Even though this question already has an accepted answer, I think I can still contribute to this. The Koenker (2005) book will really not get you far because developments in IV quantile regression started to pick up around that time.
The early IV quantile regression techniques include the causal chain framework by Chesher (2003), which was further developed in the weighted average deviations approach (WAD) by Ma and Koenker (2006). In this paper they also introduce the control variate approach. A similar idea was used by Lee (2007) who derived an IV quantile regression estimator using control functions.
All of these estimators make use of an assumed triangular error structure which is necessary for identification. The problem with this is that this triangular structure is implausible for endogeneity problems that arise due to simultaneity. For instance, you cannot use these estimators for a supply-demand estimation problem.
The estimator by Abadie, Angrist and Imbens (2002), that Dimitriy V. Masterov mentioned, assumes that you have both a binary endogenous variable and a binary instrument. In general, this is a very restrictive framework but it extends the LATE approach from linear regression IV to quantile regressions. This is nice because many researchers, especially in economics, are familiar with the LATE concept and the interpretation of the resulting coefficients.
The seminal paper by Chernozhukov and Hansen (2005) really kicked off this literature and these two guys have done a lot of work in this area. The IV quantile regression estimator (IVQR) provides a natural link to the 2SLS estimator in the quantile context. Their estimator is implemented via Matlab or Ox as Dimitriy pointed out but you can forget about that Kwak (2010) paper. This paper never made it to the Stata journal and also his code does not run properly. I assume he abandoned this project.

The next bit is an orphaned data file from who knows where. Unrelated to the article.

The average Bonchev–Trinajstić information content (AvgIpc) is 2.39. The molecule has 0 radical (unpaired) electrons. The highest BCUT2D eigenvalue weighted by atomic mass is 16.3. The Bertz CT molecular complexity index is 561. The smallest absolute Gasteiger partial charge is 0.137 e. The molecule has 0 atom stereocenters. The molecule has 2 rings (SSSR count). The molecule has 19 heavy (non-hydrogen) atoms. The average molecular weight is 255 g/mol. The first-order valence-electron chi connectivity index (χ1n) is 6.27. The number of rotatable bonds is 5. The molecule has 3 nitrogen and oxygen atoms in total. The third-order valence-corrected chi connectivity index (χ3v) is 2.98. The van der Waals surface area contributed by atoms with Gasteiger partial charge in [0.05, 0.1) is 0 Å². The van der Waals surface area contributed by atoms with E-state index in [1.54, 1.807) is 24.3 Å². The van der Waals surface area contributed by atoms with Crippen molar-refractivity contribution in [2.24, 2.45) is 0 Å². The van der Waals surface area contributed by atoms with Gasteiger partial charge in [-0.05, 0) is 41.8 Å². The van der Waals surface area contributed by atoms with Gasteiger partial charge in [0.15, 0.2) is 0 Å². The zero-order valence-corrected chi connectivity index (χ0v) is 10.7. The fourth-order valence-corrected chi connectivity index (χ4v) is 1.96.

Instead you should consider the smoothed estimating equations IVQR (SEE-IVQR) estimator by Kaplan and Sun (2012). This is a recent estimator which is an improvement over the original IVQR estimator in terms of computational speed (it avoids the burdensome grid search algorithm) and mean squared error. The Matlab code is available here.
The paper by Frölich and Melly (2010) is nice because it considers the difference between conditional and unconditional quantile regression. The problem with quantile regression in general is that once you include covariates in your regression, the interpretation changes. In OLS you can always go from the conditional to the unconditional expectation via the law of iterated expectations but for quantiles this is not available. This problem was first shown by Firpo (2007) and Firpo et al. (2009). He uses a re-centered influence function in order to marginalize conditional quantile regression coefficients such that they can be interpreted as the usual OLS coefficients. For your purpose, this estimator won't help much because it allows for exogenous variables only. If you are interested, Nicole Fortin makes the Stata code available on her website.
The most recent unconditional IV quantile regression estimator I know of is by Powell (2013). His generalized (IV) quantile regression estimator allows you to estimate marginal quantile treatment effects in the presence of endogeneity. Somewhere on the RAND website he also makes his Stata code available, I couldn't find it just now though. Since you asked for it: in an earlier paper he had implemented this estimator in the panel data context (see Powell, 2012). This estimator is great because unlike all previous panel data QR methods this estimator does not rely on large T asymptotics (which you usually don't have, at least not in microeconometric data).
Last but not least, a more exotic variant: the censored IVQR estimator (CQIV) by Chernozhukov et al. (2011) allows to take care for censored data - as the name suggests. It is an extension of the paper by Chernozhukov and Hong (2003) which I don't link because it's not for the IV context. This estimator is computationally heavy but if you have censored data and no other way around it, this is the way to go. Amanda Kowalski has published the Stata code on her website or you can download it from RePEc. This estimator (and, by the way, also the IVQR and SEE-IVQR) assume that you have a continuous endogenous variable. I have used these estimators in the context of earnings regressions where education was my endogenous variable which took between 18 to 20 values, so not exactly continuous. But in simulation exercises I could always show that this is not a problem. However, this is probably application dependent so if you decide to use this, double check it.